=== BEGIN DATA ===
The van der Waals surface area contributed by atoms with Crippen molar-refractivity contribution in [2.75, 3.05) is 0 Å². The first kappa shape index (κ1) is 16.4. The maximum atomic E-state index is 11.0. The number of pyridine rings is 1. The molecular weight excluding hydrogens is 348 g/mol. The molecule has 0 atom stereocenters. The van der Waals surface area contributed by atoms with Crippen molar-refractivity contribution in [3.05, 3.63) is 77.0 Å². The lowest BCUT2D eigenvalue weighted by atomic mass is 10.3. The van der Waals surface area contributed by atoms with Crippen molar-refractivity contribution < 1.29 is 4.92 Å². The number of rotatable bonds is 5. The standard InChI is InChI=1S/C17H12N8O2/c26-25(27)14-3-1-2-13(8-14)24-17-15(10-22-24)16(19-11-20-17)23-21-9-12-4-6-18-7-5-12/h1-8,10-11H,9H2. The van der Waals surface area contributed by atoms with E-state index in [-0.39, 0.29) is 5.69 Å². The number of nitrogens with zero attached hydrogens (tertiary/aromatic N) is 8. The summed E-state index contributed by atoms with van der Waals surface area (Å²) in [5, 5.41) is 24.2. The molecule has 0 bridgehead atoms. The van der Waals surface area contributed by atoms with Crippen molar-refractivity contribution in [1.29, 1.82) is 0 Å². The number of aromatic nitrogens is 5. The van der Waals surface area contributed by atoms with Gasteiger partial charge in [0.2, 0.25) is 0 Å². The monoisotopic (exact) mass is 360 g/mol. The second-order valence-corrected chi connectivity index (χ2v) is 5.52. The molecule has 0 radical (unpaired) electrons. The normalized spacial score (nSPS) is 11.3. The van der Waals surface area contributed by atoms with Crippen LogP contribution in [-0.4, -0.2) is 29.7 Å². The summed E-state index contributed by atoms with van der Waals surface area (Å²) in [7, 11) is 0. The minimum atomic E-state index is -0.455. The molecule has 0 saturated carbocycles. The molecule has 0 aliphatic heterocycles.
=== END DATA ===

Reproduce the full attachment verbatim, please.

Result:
The van der Waals surface area contributed by atoms with Crippen molar-refractivity contribution in [2.75, 3.05) is 0 Å². The first kappa shape index (κ1) is 16.4. The maximum atomic E-state index is 11.0. The number of pyridine rings is 1. The molecular weight excluding hydrogens is 348 g/mol. The molecule has 0 atom stereocenters. The van der Waals surface area contributed by atoms with Crippen molar-refractivity contribution in [3.05, 3.63) is 77.0 Å². The lowest BCUT2D eigenvalue weighted by atomic mass is 10.3. The van der Waals surface area contributed by atoms with Crippen molar-refractivity contribution < 1.29 is 4.92 Å². The number of rotatable bonds is 5. The standard InChI is InChI=1S/C17H12N8O2/c26-25(27)14-3-1-2-13(8-14)24-17-15(10-22-24)16(19-11-20-17)23-21-9-12-4-6-18-7-5-12/h1-8,10-11H,9H2. The van der Waals surface area contributed by atoms with E-state index in [-0.39, 0.29) is 5.69 Å². The number of nitrogens with zero attached hydrogens (tertiary/aromatic N) is 8. The summed E-state index contributed by atoms with van der Waals surface area (Å²) in [5, 5.41) is 24.2. The molecule has 0 bridgehead atoms. The van der Waals surface area contributed by atoms with Crippen molar-refractivity contribution in [1.29, 1.82) is 0 Å². The number of aromatic nitrogens is 5. The van der Waals surface area contributed by atoms with Gasteiger partial charge in [0.2, 0.25) is 0 Å². The monoisotopic (exact) mass is 360 g/mol. The second-order valence-corrected chi connectivity index (χ2v) is 5.52. The molecule has 0 radical (unpaired) electrons. The normalized spacial score (nSPS) is 11.3. The van der Waals surface area contributed by atoms with Crippen LogP contribution in [-0.4, -0.2) is 29.7 Å². The summed E-state index contributed by atoms with van der Waals surface area (Å²) in [7, 11) is 0. The minimum atomic E-state index is -0.455. The molecule has 0 saturated carbocycles. The molecule has 0 aliphatic heterocycles.